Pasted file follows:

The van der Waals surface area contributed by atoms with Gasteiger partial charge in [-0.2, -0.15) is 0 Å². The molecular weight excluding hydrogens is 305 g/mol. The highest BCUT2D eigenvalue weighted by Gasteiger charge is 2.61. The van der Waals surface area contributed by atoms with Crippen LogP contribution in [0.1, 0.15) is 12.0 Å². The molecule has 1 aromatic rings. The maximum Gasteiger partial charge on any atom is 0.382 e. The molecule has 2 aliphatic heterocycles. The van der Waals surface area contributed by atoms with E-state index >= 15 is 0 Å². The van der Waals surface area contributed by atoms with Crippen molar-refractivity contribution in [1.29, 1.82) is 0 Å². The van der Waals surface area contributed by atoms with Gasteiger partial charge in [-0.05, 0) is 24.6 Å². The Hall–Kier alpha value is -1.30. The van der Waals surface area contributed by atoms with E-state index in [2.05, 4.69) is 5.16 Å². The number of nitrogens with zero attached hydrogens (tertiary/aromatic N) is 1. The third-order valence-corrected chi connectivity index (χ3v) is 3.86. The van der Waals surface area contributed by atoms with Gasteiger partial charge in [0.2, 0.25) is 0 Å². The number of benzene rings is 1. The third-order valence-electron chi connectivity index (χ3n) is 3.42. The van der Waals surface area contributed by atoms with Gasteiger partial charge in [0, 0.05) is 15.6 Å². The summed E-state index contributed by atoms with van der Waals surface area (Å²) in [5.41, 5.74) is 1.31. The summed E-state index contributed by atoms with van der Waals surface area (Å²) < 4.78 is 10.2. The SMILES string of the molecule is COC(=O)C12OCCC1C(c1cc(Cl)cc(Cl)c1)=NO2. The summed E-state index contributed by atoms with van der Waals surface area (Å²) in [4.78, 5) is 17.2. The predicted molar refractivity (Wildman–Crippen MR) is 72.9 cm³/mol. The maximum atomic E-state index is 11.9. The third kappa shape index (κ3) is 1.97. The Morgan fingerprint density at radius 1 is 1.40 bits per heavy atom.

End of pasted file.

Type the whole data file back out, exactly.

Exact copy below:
The van der Waals surface area contributed by atoms with Gasteiger partial charge in [-0.2, -0.15) is 0 Å². The molecular weight excluding hydrogens is 305 g/mol. The highest BCUT2D eigenvalue weighted by Gasteiger charge is 2.61. The van der Waals surface area contributed by atoms with Crippen LogP contribution in [0.1, 0.15) is 12.0 Å². The molecule has 1 aromatic rings. The maximum Gasteiger partial charge on any atom is 0.382 e. The molecule has 2 aliphatic heterocycles. The van der Waals surface area contributed by atoms with E-state index >= 15 is 0 Å². The van der Waals surface area contributed by atoms with Crippen molar-refractivity contribution in [1.29, 1.82) is 0 Å². The van der Waals surface area contributed by atoms with Gasteiger partial charge in [-0.05, 0) is 24.6 Å². The Hall–Kier alpha value is -1.30. The van der Waals surface area contributed by atoms with E-state index in [2.05, 4.69) is 5.16 Å². The number of nitrogens with zero attached hydrogens (tertiary/aromatic N) is 1. The third-order valence-corrected chi connectivity index (χ3v) is 3.86. The van der Waals surface area contributed by atoms with Gasteiger partial charge in [0.2, 0.25) is 0 Å². The number of benzene rings is 1. The third-order valence-electron chi connectivity index (χ3n) is 3.42. The van der Waals surface area contributed by atoms with Gasteiger partial charge in [0, 0.05) is 15.6 Å². The summed E-state index contributed by atoms with van der Waals surface area (Å²) in [5.41, 5.74) is 1.31. The summed E-state index contributed by atoms with van der Waals surface area (Å²) < 4.78 is 10.2. The SMILES string of the molecule is COC(=O)C12OCCC1C(c1cc(Cl)cc(Cl)c1)=NO2. The summed E-state index contributed by atoms with van der Waals surface area (Å²) in [4.78, 5) is 17.2. The predicted molar refractivity (Wildman–Crippen MR) is 72.9 cm³/mol. The maximum atomic E-state index is 11.9. The third kappa shape index (κ3) is 1.97. The Morgan fingerprint density at radius 1 is 1.40 bits per heavy atom.